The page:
# Prove that this mapping is a bijection

• schniefen
In summary, the conversation discusses finding a solution to a system of equations and determining if a function is both injective and surjective. One method is to find a two-sided inverse, while another is to show that the function is one-to-one and onto. The conversation also touches on the importance of both right- and left- inverses in determining the injectivity and surjectivity of a function.
schniefen
Homework Statement
Prove, using the definition, that ##\textbf{u}=\textbf{u}(\textbf{x})## is a bijection from the strip ##D=-\pi/2<x_1<\pi/2## in the ##x_1x_2##-plane onto the entire ##u_1,u_2##-plane.
Relevant Equations
##u_1 = \tan{(x_1)}+x_2##
##u_2 = x_2^3##
How would one tackle this using the definition? (i.e. for some function ff that f(x)=f(y)⟹x=yf(x)=f(y)⟹x=y implies an injection and y=f(x)y=f(x) for all yy in the codomain of ff for a surjection, provided such x∈Dx∈D exist.)

One can solve the system of equations for x1x1 and x2x2 and that shows that u=u(x)u=u(x) has an inverse x(u)x(u) and that u(x(u))=xu(x(u))=x. This would only show that uu is surjective, correct?

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Yes,if you can find an inverse, you are done, no need to do anything else. But it must be a 2- sided inverse , you also need x(u(y))=y.

schniefen
Right. How does one find that ##\textbf{u}(\textbf{x})## also is injective, i.e. that ##\textbf{x}(\textbf{u}(\textbf{x}))=\textbf{u}##?

schniefen said:
Right. How does one find that ##\textbf{u}(\textbf{x})## also is injective, i.e. that ##\textbf{x}(\textbf{u}(\textbf{x}))=\textbf{u}##?
Either find the left inverse or show ## f(x)=f(y) \rightarrow( x=y)## analytically or otherwise.

WWGD said:
Either find the left inverse or show ## f(x)=f(y) \rightarrow( x=y)## analytically or otherwise.
How would one go about finding the left inverse? To show ## f(x)=f(y) \rightarrow( x=y)##, do you mean to apply this to the separate functions within the vector ##\textbf{u}##? Then ##\tan{x_1}+x_2=\tan{y_1}+y_2##...

Well, you can use it with the original to test if it is 1-1 . If your left inverse exists , it shows the original is 1-1.

As @WWDG already said, you could find an inverse and be done.

Start by solving the equations
##u_1 = \tan(x_1)+x_2##
##u_2 = x_2^3##
for ##x_1## and ##x_2##.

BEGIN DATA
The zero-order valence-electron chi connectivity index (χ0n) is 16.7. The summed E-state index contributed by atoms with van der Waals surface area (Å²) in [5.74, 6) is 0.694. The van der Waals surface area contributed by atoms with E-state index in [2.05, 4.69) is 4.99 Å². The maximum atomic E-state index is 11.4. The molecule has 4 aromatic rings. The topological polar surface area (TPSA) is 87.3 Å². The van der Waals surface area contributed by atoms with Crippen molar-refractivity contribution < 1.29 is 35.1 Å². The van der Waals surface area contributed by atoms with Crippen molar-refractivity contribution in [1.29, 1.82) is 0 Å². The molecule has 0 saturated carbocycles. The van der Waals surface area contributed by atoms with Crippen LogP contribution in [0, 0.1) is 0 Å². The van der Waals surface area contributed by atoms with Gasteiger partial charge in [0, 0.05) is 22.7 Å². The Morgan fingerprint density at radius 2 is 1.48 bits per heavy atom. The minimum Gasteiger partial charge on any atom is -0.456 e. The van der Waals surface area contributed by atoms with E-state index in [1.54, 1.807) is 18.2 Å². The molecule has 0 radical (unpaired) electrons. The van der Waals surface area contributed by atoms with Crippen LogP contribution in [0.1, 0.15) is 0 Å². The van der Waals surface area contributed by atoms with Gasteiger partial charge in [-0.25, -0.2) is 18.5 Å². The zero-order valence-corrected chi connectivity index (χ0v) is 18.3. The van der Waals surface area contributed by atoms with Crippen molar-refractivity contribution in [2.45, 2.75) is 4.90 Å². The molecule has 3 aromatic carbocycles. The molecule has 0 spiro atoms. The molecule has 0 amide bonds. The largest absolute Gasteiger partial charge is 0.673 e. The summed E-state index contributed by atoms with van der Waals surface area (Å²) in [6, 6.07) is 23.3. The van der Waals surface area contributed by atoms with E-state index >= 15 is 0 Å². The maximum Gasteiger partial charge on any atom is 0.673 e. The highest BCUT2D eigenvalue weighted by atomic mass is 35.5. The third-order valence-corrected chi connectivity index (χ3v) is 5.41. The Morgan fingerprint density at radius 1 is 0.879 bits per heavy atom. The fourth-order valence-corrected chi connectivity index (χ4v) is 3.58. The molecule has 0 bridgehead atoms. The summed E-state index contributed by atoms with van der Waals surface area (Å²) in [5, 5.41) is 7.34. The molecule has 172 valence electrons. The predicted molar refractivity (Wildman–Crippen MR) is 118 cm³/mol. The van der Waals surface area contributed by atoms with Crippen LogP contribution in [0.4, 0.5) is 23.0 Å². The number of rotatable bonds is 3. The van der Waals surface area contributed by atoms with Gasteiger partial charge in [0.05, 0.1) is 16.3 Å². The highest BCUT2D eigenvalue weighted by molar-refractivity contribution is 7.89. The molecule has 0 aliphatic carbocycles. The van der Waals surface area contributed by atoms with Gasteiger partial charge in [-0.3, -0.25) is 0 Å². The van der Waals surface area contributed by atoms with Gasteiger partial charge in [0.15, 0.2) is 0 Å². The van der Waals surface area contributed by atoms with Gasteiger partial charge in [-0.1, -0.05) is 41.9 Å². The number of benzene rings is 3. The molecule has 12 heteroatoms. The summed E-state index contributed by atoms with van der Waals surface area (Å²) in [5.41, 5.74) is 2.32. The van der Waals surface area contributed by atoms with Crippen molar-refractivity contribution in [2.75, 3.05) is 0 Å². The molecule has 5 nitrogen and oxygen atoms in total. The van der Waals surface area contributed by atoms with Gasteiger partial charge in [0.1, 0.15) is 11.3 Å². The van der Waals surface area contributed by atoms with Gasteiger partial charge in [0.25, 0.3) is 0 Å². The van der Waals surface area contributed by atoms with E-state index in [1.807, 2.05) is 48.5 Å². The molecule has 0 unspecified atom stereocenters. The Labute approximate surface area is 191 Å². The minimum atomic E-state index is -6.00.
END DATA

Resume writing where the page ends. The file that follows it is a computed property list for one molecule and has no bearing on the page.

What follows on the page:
I added parentheses in the tangent function -- in LaTeX, braces have a different function than parentheses. I'm assuming you meant ##\tan(x_1) + x_2## rather than ##\tan(x_1 + x_2)##.

Mark44 said:
As @WWDG already said, you could find an inverse and be done.

Start by solving the equations
##u_1 = \tan{x_1}+x_2##
##u_2 = x_2^3##
for ##x_1## and ##x_2##.
##x_1= \arctan{(u_1-u_2^{\frac{1}{3}})}##
##x_2= u_2^{\frac{1}{3}}##
This would imply ##\textbf{u}## is surjective.

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WWGD said:
Either find the left inverse or show ## f(x)=f(y) \rightarrow( x=y)## analytically or otherwise.
But injectivity alone isn't sufficient. We also need the surjective part:
$$\mathbf{u}\, : \,D \stackrel{1:1}{\longrightarrow} \mathbb{R}^2$$
a.) ##\mathbf{u}(x)=\mathbf{u}(y) \Longrightarrow x=y##
b.) ##\mathbf{u}(D) \subseteq \mathbb{R}^2##
c.) ##\forall \,(v,w) \in \mathbb{R}^2 \,\exists \,(x,y)\in D\, : \,\mathbf{u}(x,y)=(v,w)##

fresh_42 said:
But injectivity alone isn't sufficient. We also need the surjective part:
$$\mathbf{u}\, : \,D \stackrel{1:1}{\longrightarrow} \mathbb{R}^2$$
a.) ##\mathbf{u}(x)=\mathbf{u}(y) \Longrightarrow x=y##
b.) ##\mathbf{u}(D) \subseteq \mathbb{R}^2##
c.) ##\forall \,(v,w) \in \mathbb{R}^2 \,\exists \,(x,y)\in D\, : \,\mathbf{u}(x,y)=(v,w)##
Yes, i mentioned we need both right- and left- inverses. Schniefen had provided a leftr inverse and i suggested he find a left inverse too.

## 1. What is a bijection mapping?

A bijection mapping is a function that maps each element of one set to a unique element in another set. This means that each element in the first set has a corresponding element in the second set, and vice versa. In other words, the mapping is both one-to-one and onto.

## 2. How can I prove that a mapping is a bijection?

To prove that a mapping is a bijection, you need to show that it is both one-to-one and onto. This can be done by showing that each element in the first set has a unique corresponding element in the second set, and that every element in the second set has at least one corresponding element in the first set.

## 3. What is the importance of bijection mappings in mathematics?

Bijection mappings are important in mathematics because they allow us to establish a one-to-one correspondence between two sets, which can help us understand the relationship between those sets. They are also useful in proving theorems and solving problems in various branches of mathematics, such as algebra, analysis, and topology.

## 4. Can a mapping be both a bijection and a function?

Yes, a bijection is a type of function that is both one-to-one and onto. In fact, every bijection is a function, but not every function is a bijection. A function can be one-to-one but not onto, or it can be onto but not one-to-one.

## 5. How can I check if a mapping is a bijection?

To check if a mapping is a bijection, you can use the horizontal line test. Draw horizontal lines across the graph of the mapping and see if each line intersects the graph at exactly one point. If this is true for every line, then the mapping is a bijection. Additionally, you can also check if the mapping has an inverse, which is another method of proving that a mapping is a bijection.

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